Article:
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Peak Oil Matters

A fresh perspective on the concept of peak oil and the challenges we face

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Tag: cognitive dissonance

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America’s tradition of anti-intellectualism puts a low premium on careful thinking, allowing the substitution of slogans for analysis. The current presidential campaign should be evidence enough of how true this is.
But there is another reason for resistance to careful thinking; it can be difficult and distressing, especially if it leads to conclusions that are uncomfortable or contrary to our current beliefs.

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Now would be an excellent time to ponder for a moment or two just how many more problems we want to create, how many more options we want to take off the table, and how many burdens we want to inflict on ourselves by continuing to roll down the same highway without full discussions and disclosures about all of the energy considerations we need to focus on. That won’t always be a happy tale to tell, and it won’t always flatter key players, but it will get more of us thinking and planning and preparing for a different but not necessarily “worse” future.

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The tendency to justify the system may interfere with a clear evaluation of environmentally damaging aspects of the socioeconomic status quo and prevent a person from becoming dissatisfied and from taking action to correct environmental problems or stop destructive cycles

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Scientists say there’s a tension in the brain between responding to new information and resisting overwhelming amounts of conflicting data—and the latter can prevent opinion change.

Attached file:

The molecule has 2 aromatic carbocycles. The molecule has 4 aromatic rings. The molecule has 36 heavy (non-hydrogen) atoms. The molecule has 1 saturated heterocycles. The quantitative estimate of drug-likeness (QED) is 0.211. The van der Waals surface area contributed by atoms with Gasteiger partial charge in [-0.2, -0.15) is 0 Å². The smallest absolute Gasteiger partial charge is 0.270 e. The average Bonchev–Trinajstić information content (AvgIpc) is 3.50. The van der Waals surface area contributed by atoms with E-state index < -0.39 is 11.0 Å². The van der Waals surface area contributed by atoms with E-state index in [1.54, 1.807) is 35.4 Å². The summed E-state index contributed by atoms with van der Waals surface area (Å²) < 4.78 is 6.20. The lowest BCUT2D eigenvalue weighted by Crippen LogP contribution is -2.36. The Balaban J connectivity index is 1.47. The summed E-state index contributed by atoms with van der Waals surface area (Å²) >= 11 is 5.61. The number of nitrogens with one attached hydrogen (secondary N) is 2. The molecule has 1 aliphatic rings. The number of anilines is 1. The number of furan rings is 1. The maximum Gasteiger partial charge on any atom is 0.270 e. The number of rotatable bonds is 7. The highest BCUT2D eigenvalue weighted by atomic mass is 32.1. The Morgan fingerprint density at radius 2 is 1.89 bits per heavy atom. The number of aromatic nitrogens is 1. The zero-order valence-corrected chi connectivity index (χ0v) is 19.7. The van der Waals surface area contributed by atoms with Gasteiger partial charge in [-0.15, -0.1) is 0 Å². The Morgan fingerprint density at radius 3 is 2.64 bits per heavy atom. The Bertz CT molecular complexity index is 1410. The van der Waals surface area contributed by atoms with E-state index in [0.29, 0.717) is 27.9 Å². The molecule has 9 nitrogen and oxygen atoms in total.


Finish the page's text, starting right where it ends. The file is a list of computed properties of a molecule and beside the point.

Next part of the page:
Altering opinion depends on using different psychological methods tailored to different types of belief.… ‘There’s not much convincing people,’ even when the beliefs in question are purely false, says psychiatrist Philip Corlett of Yale University School of Medicine.

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It’s a lot easier to seek confirmation than information.
So not only does the online world provide less information, it provides more spin and distortion of that information from an online empire of advocates that enables us as never before to find the voices we agree with, and to ignore anybody else.

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Without a serious revisiting of the questionable optimism that dominates any dialogue related to longer-term world oil supplies, without a harshly realistic scrub of the facts, we face unnecessarily large energy policy risks.

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Shaping our identity in large part by the groups we align ourselves with for emotional, psychological, cultural, and political reasons are powerful anchors—individually and collectively. All of us are much more inclined to seek out information and assurances which bolster who we believe ourselves to be rather than contemplate facts or assessments casting doubt about our choices and conclusions.

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